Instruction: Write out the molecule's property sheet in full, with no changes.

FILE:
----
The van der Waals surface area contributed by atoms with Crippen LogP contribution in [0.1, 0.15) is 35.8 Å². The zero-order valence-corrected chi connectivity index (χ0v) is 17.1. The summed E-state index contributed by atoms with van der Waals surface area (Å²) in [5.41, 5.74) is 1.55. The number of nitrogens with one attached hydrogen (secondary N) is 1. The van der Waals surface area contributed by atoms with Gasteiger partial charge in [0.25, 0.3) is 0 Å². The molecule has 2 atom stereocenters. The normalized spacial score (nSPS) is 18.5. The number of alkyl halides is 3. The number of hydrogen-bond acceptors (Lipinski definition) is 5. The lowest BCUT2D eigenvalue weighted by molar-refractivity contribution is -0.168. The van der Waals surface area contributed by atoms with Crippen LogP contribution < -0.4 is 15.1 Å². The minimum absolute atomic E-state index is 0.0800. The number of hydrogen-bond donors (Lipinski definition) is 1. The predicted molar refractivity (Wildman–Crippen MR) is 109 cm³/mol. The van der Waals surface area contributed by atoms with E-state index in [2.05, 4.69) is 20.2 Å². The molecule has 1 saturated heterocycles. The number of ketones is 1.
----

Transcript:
The van der Waals surface area contributed by atoms with Crippen LogP contribution in [0.1, 0.15) is 35.8 Å². The zero-order valence-corrected chi connectivity index (χ0v) is 17.1. The summed E-state index contributed by atoms with van der Waals surface area (Å²) in [5.41, 5.74) is 1.55. The number of nitrogens with one attached hydrogen (secondary N) is 1. The van der Waals surface area contributed by atoms with Gasteiger partial charge in [0.25, 0.3) is 0 Å². The molecule has 2 atom stereocenters. The normalized spacial score (nSPS) is 18.5. The number of alkyl halides is 3. The number of hydrogen-bond acceptors (Lipinski definition) is 5. The lowest BCUT2D eigenvalue weighted by molar-refractivity contribution is -0.168. The van der Waals surface area contributed by atoms with Crippen LogP contribution < -0.4 is 15.1 Å². The minimum absolute atomic E-state index is 0.0800. The number of hydrogen-bond donors (Lipinski definition) is 1. The predicted molar refractivity (Wildman–Crippen MR) is 109 cm³/mol. The van der Waals surface area contributed by atoms with E-state index in [2.05, 4.69) is 20.2 Å². The molecule has 1 saturated heterocycles. The number of ketones is 1.